In his latest live music review, local music enthusiast and drummer Baz Brehaut was at St. James to review Le Jazz Accord and other musicians.
Walking up Smith Street towards St Paul’s 'Sunken Gardens' on a very chilly Friday night, my eye was taken by a blue neon sign reading "café open".
While we are all familiar with the frontage of St. James, the plate glass windows at the rear are rather obscured by the trees at the back of the Sunken Gardens. But in the evening, St. James takes on a different look and feel. Various colours and shapes light up the back of the Gardens as if projected. And on that Friday, the unmistakable sound of a saxophone carried on the night air.
The new Local & Wild Restaurant at St. James was packed. I was lucky to get a seat. The venue has great acoustics and the layout allows you to mingle, sit at a table or have a seat on a sofa. The band always remain within comfortable earshot.
It occurred to me that it's one of the few venues where food and music work well. Other venues can be dominated by the catering arrangements. It’s not uncommon for the audience to be devouring the equivalent of a hog roast within feet of the stage as the artists put their heart and soul into a performance.
I’d seen Le Jazz Accord play in March last year, albeit in a more intimate setting and to a smaller audience, but once again they were clearly in their element playing to an appreciative crowd.
The band is fronted by Troy Queripel (trumpet and flugelhorn) and Ted Osmond (saxophone). At times, Troy appears to have the role of musical director and floor manager while Ted intros the track with a bit of a back story for context. Kieran Rose (on vocals) dips in and out with ease - even with a trace of swagger.
Fortunately, the band can rely on one another. They’re comfortable, confident, a tight unit, which in turn allows Kieran to walk up to the mic to sing effortlessly The More I See You or The Girl From Ipanema.
Ordinarily, the band would have been joined by Martin Shires on keys.
As Le Jazz Accord had a mid-set break, Julia Jager and Allan Skirrow took to the stage. What they do is simple and effective - a piano and a voice.
Julia has a voice that songs such as Misty could have been written for. The pair haven’t been working together very long but they understand each other. The musical chemistry is clear to see.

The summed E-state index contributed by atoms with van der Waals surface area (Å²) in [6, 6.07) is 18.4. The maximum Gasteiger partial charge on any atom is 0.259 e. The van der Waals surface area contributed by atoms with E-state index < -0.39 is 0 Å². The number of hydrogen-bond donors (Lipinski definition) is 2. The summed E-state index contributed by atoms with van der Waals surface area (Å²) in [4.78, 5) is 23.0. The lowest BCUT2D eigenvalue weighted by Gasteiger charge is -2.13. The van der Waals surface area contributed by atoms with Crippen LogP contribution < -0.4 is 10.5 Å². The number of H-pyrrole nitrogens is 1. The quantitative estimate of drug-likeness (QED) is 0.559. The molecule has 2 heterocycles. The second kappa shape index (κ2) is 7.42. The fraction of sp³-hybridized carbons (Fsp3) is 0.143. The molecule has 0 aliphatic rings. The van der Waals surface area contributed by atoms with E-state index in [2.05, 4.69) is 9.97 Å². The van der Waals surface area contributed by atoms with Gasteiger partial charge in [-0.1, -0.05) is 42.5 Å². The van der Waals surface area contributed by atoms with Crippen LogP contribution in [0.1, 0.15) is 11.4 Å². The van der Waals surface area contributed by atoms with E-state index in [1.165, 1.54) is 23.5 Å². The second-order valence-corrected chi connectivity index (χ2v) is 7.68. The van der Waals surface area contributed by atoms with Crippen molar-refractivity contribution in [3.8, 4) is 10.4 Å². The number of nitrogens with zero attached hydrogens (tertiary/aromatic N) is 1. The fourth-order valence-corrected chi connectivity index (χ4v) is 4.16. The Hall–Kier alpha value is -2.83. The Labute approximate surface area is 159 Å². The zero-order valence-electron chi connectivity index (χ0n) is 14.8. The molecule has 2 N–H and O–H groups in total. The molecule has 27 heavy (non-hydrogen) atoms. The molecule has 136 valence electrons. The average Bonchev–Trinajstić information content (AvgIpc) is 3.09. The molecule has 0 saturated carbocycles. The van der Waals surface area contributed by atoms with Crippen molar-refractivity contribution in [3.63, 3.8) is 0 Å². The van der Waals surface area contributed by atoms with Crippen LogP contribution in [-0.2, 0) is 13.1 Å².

I’ve seen Allan play in other settings. His animated style is engaging. He’s capable of working with a choir of 80 voices in a church or one voice in café.
I asked Julia how their collaboration came about.
“Allan and I started working together as a duo last summer in what was supposed to be a one-off, but we’ve enjoyed it so much we’ve carried on," she said.
"We're looking to extend our repertoire with more from the Great American Songbook and perform more this year."
Their performance on the night was well received. Songs such as Fever, Misty and Someone To Watch Over Me give you a flavour of their set and influences.
“Its great to perform at St James," said Julia. "The sound system and acoustics are excellent, the team really know what they’re doing, and the audience were just so welcoming."
As Le Jazz Accord returns to the stage, I’m stood at the bar in conversation with a self-confessed jazz fan.
He told me: "When I worked in the UK, I’d have to travel miles to see a band of this quality, and in some dark cavern too - not a setting like this."
I remarked that, while St. James isn't Ronnie Scott's or the Left Bank, we weren’t ‘left out’ either and as an island we punch above our weight with the variety and quality of local musicians.
The band rounded off its second set and the audience observed the age-old jazz, play and applaud protocol as they were treated to solos from John Sealey (guitar), Nigel Davis (bass) and an extended drum solo from Paul Langlois.
You may be familiar with the works of Dizzy Gillespie, Charlie Parker, Horace Silver and Herbie Hancock, but if you’re not it doesn’t matter - just take some time out to see a group of musicians do something well and at the same time enjoying it.
St James is broadening its offering and providing a venue that balances the needs of both artists and clients.
I spoke briefly to Greg, the facilities and bar manager.
Most Fridays there’s everything from jazz to funk to DJs - and the Unplugged Club once a month.
The Local and Wild Restaurant is now open Monday to Friday for lunch and Wednesday to Saturday for dinner. It's run by a talented duo, James and Nathalia, who previously ran Tide and Time in Sark.